Dr. Michelle Prytula (PhD) is the dean of the College of Education at the University of Saskatchewan.

College of Education earning top marks

There is something special going on in the College of Education at the University of Saskatchewan (USask), a transformation that has resulted in a rapid rise in program reputation and a marked increase in student applications.

“There were so many things that were going well here to start with, but we really took an honest look at what we were doing well and what we needed to improve upon,” said Dr. Michelle Prytula (PhD), dean of the College of Education. “We worked hard at it, and to be honest, it is a pretty wonderful feeling for that work to be paying off.”

The latest Maclean’s rankings of Canadian university programs provided affirmation that the college is on the right track. In the magazine’s 2019 rankings, USask’s education program’s reputation skyrocketed from 18th to fifth in the country.

“Rising that many spots was phenomenal,” said Prytula. “I just think it reflects the fantastic work of the faculty and staff who have really dug in these past few years. I think having the program reputation ranking go up that much it is a direct result of what we have been working on. It is nice recognition, but not a huge surprise, given all of the things that we have been doing.”

Prytula points to a number of new initiatives, programs and partnerships for improving the program’s reputation and as an increasingly desirable destination for students.

“Our applications continue to rise,” she said. “Our undergraduate program received over a thousand applications last year for fewer than half that number of seats available. As a result, our academic average for entrance to our undergraduate program has increased. This year, our early admissions average is now 80 per cent, and that is due to the faculty and staff here rolling up their sleeves and working hard. I am so proud of their work.”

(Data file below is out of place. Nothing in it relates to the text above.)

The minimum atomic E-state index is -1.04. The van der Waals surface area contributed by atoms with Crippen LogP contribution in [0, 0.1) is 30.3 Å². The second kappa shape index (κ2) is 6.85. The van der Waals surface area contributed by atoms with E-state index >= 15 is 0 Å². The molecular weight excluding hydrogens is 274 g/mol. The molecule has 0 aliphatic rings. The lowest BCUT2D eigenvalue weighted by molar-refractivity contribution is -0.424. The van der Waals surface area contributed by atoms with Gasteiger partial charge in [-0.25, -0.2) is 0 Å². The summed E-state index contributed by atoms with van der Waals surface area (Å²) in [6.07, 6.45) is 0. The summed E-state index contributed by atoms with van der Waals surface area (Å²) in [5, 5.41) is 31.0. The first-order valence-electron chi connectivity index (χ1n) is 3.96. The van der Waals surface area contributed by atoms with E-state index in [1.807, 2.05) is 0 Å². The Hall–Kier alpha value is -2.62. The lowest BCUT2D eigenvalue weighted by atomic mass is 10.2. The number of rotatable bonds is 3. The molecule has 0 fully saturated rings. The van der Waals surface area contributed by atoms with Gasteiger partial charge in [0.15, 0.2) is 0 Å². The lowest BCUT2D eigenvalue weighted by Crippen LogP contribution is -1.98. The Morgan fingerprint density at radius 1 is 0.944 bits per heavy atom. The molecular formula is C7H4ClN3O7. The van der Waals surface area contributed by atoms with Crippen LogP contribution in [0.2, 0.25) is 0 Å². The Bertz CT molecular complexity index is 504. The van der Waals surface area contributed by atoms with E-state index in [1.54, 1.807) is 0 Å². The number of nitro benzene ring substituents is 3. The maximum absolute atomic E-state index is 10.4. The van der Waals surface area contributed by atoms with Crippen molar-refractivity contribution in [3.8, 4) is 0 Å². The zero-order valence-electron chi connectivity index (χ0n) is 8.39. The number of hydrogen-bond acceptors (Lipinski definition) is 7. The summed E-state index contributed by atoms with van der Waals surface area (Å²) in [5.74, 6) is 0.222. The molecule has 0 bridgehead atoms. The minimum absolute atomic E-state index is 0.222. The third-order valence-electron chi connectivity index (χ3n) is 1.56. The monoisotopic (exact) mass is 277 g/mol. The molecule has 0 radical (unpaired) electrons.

Prytula said the college’s move to begin direct admissions in 2015—giving students the option to begin education classes in Year 1 rather than entering the college in Year 3—has been an overwhelming success.

“The decision to move to direct admissions has had a great impact on our programming, and that decision was a response to what our field, what our current students, and what our prospective students were asking for,” said Prytula. “Our enrolment in the college has doubled because of the direct admissions, so we now have over 1,600 students in our college. Our halls are full of life here.”

Program enhancements have also been well-received, including expanding the practicum experiences for student-teachers.

“We diversified our practicum experiences in a number of ways,” said Prytula. “Now, students have a practicum in each of Years 2, 3, and 4, which is an exciting opportunity for them. And with those practicum experiences, we strive to make sure that one is in an urban setting, one is in a rural setting, and one is in a school with a high Indigenous population or in a First Nations setting. And in Year 4, students can also complete six weeks of their 16-week practicum internationally, or they can work in an adult education or early-learning setting. So, our students graduate well-rounded and ready to hit the ground running, and our partners are noticing.”